Micro-RNA, which is abbreviated miR or miRNA, has recently been known as a potential tumor-associated signature that can indicate early cancer development.
Prof. UM, SOONG HO
A tumor is a devastating disease, and it is important to apply appropriate therapeutic and diagnostic tools to accurately detect the cancer stage and type. Early detection of cancer is associated with a higher percentage of recovery after treatment, and it is more important to identify the molecular signature of cancer as early as possible. Micro-RNA, which is abbreviated miR or miRNA, has recently been known as a potential tumor-associated signature that can indicate early cancer development. In addition, because miRNAs regulate transcription of mRNA in the upper level of the cascade, a miRNA network significantly influences cellular metabolism, development, differentiation, establishment, and even stress response. miRNA profiles provide essential clues about metabolic heterology in tumorigenesis. Types and mechanisms of cancer-specific miRNAs can be identified for clinical index. Quantification of multiple miRNAs in a living cell leads to better understanding of cancer. Significant correlation of specific miRNA variances that exist during progression from primary tumor to metastasis can be used to predict the effective diagnosis of whole-stage cancer. Moreover, in addition to a change of tumor concept, in which there is a successive process of clonal evolution at the tumor site, cell-to-cell variation and interfacial communication should be detected for personalized medicine.
Several nanotechnology-based systems were developed for miRNA detection at the cellular level. However, quantitative analysis of multiplex miRNAs in a living cell is difficult due to the cellular transport kinetics of each cell type. To date, Prof. Soong Ho UM and Dr. Seung Won SHIN present a novel miRNA detection platform using fluorescence-encoded nanostructured Prof. Soong Ho UM Discriminates a Tumor Heterogeneity Using a Fluorescence-encoded DNA Nanostructur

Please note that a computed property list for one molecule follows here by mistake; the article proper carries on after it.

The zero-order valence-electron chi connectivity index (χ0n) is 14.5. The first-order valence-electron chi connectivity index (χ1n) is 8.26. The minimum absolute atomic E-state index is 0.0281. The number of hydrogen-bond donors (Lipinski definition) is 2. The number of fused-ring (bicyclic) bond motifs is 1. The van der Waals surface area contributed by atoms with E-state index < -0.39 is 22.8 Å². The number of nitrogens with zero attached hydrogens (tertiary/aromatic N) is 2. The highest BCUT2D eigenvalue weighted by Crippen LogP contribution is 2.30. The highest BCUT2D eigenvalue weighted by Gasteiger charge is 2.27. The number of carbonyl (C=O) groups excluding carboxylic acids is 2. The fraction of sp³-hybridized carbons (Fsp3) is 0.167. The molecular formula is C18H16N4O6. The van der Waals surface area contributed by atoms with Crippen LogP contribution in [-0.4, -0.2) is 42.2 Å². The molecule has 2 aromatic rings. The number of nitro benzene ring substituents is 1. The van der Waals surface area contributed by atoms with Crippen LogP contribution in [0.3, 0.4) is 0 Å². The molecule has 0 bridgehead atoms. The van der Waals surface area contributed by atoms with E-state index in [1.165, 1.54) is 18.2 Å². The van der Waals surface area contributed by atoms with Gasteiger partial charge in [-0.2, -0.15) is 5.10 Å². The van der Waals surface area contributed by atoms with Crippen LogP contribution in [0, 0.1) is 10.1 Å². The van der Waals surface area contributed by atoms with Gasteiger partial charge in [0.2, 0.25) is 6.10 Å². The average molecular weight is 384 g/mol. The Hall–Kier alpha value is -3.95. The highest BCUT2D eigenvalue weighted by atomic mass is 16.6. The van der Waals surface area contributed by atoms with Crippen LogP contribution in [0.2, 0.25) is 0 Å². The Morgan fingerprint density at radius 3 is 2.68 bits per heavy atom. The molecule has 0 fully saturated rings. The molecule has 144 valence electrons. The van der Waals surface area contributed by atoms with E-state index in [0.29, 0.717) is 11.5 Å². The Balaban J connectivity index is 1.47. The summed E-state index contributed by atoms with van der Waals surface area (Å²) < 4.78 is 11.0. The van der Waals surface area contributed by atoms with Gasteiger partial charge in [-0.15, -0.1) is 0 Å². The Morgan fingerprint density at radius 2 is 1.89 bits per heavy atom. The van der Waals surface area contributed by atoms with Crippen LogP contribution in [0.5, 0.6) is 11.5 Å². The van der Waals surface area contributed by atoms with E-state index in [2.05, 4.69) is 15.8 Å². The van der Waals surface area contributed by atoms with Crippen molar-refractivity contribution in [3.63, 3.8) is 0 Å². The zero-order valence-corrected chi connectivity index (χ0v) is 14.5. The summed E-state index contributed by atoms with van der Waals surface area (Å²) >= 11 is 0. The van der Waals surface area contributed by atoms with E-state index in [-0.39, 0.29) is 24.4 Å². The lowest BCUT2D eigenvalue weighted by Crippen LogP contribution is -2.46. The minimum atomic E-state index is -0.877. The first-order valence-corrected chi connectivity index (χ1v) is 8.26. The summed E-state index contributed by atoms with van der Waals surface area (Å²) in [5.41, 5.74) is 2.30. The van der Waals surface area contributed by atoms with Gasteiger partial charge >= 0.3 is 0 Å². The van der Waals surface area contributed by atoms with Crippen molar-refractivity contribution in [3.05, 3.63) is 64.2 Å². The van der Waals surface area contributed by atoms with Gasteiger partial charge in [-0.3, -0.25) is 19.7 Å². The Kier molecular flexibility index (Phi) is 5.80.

DNA probing for quantitative analysis of multiplexed miRNAs in living cells. His research group has been working for over a decade to design novel molecular diagnostic tool kits based on DNA nanotechnology for biomedical purposes. Nanotechnology-engineered platforms as synthesized can provide highly programmable and predictable labeling of various miRNAs specific to the type of cancer in a technically simple manner at the molecular scale. In this study, Prof. UM and his colleagues demonstrate that it is eventually possible to encode fluorescence colors of cancer-specific miRNA signatures in cells using new DNA nanotechnology and to track the presence of fluorescent cells in in situ.
Prof. UM speculates that this novel nanostructured DNA-based diagnosis can provide not only important information for tumorigenesis, but can also be applied in personalized medicine as an easy-to-use tool kit. This demonstration of efficient cancer cell labeling and its in situ cancer-staged tracking and tumor heterogeneity, which may be not easy to be realized without this new scientific tool kit, will be of great interest to anyone who is seeking for a new scientific report for progressive technology developments at a cutting-edge cancer diagnosis.
This work was supported by a grant from both the Korea Health Technology R&D Project through the Korea Health Industry Development Institute (KHIDI) funded by the Ministry of Health & Welfare and the Basic Science Research Programs through the National Research Foundation of Korea (NRF) funded by the Ministry of Science, ICT, and Future Planning, Republic of Korea.